AI firm Insitro signs Gilead as first pharma partner with NASH deal

Less than a year after coming out of stealth mode with a $65 million first-round last year, artificial intelligence specialist Insitro has already signed its first biopharma partner.

The South San Francisco company has enticed Gilead with its vision of using AI and machine learning to transform drug discovery, getting $15 million in upfront backing in a deal that could be worth over $1 billion.

The target? None other than non-alcoholic steatohepatitis (NASH), the fatty liver disease that is in the sights of dozens of biopharma companies, which see big commercial opportunities in the combination of millions of patients worldwide and no currently-approved therapies.

Insitro is fronted by Daphne Koller, a Stanford University AI professor who was previously chief computing officer at Alphabet’s Calico Labs, and launched with a pledge to make drug discovery faster, cheaper and more successful by interrogating large, high-quality data sets.

The three-year alliance with Gilead will apply the Insitro Human platform (ISH) to create experimental models of NASH – using machine learning, human genetics and functional genomics – that can be used to identify new drug targets, explore the factors behind disease progression, and predict which patients will respond to drugs the best.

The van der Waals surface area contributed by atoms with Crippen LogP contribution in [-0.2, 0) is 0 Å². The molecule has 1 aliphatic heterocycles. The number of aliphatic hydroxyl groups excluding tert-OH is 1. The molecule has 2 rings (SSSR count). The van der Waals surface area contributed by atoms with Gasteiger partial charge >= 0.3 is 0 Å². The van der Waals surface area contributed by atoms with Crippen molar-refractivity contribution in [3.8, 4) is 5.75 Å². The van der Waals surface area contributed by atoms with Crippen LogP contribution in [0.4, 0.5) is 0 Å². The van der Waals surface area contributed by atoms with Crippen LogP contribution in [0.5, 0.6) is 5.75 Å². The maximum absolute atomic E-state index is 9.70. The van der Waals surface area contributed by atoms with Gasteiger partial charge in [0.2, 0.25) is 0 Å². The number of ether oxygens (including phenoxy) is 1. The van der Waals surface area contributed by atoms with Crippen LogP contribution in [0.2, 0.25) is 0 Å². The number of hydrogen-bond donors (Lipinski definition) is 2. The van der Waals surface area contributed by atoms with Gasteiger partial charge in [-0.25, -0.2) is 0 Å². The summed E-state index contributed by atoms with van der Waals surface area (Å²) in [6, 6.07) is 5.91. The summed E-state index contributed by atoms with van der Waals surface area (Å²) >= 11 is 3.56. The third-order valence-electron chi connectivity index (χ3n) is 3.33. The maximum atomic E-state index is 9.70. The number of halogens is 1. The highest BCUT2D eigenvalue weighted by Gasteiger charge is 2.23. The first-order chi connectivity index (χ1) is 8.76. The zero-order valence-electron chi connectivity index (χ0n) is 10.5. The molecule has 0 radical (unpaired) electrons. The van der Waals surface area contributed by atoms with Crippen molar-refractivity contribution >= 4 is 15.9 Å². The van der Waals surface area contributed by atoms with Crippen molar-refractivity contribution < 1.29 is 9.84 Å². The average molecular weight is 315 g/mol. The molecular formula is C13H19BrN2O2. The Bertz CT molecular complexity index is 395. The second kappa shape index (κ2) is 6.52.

Under the terms of the deal Gilead has the right to license up to five targets and will be responsible for the chemistry and development work to bring them forward. Each could attract up to $200 million in milestone payments, and Insitro is also in line for around $35 million in payments for meeting near-term operational objectives.

Insitro (the name comes from a merger of ‘in silico’ and ‘in vitro’) has the ambitious aim of making drug discovery and development more efficient, so that patients and healthcare payers don’t end up paying over the odds for new drugs in order to reimburse pharma companies for R&D programmes riddled with failed candidates.

It’s a compelling hypothesis, and one that now has the endorsement of a big biopharma partner to go along with a healthy crop of top-tier investors, including ARCH Venture Partners, Foresite Capital, a16z, GV (formerly Google Ventures) and Third Rock Ventures.

Gilead has recent experience of the hit-and-miss nature of R&D in NASH, having reported a late-stage failure for its ASK1 inhibitor selonsertib in patients with NASH and compensated cirrhosis. It is still however hopeful of showing a benefit for the drug in patients with less advanced NASH.

The latest deal with Insitro further pads Gilead’s NASH pipeline which along with selonsertib also includes FXR agonist cilofexor and ACC inhibitor firsocostat in mid-stage testing.

Gilead’s head of R&D John McHutchison  said that the company is “excited about the opportunity to partner with Insitro to tackle the scientific challenges associated with this complex disease”.

He added: “Through this collaboration we will utilise deep learning to explore the scientific underpinnings of the biology and clinical spectrum of NASH.”

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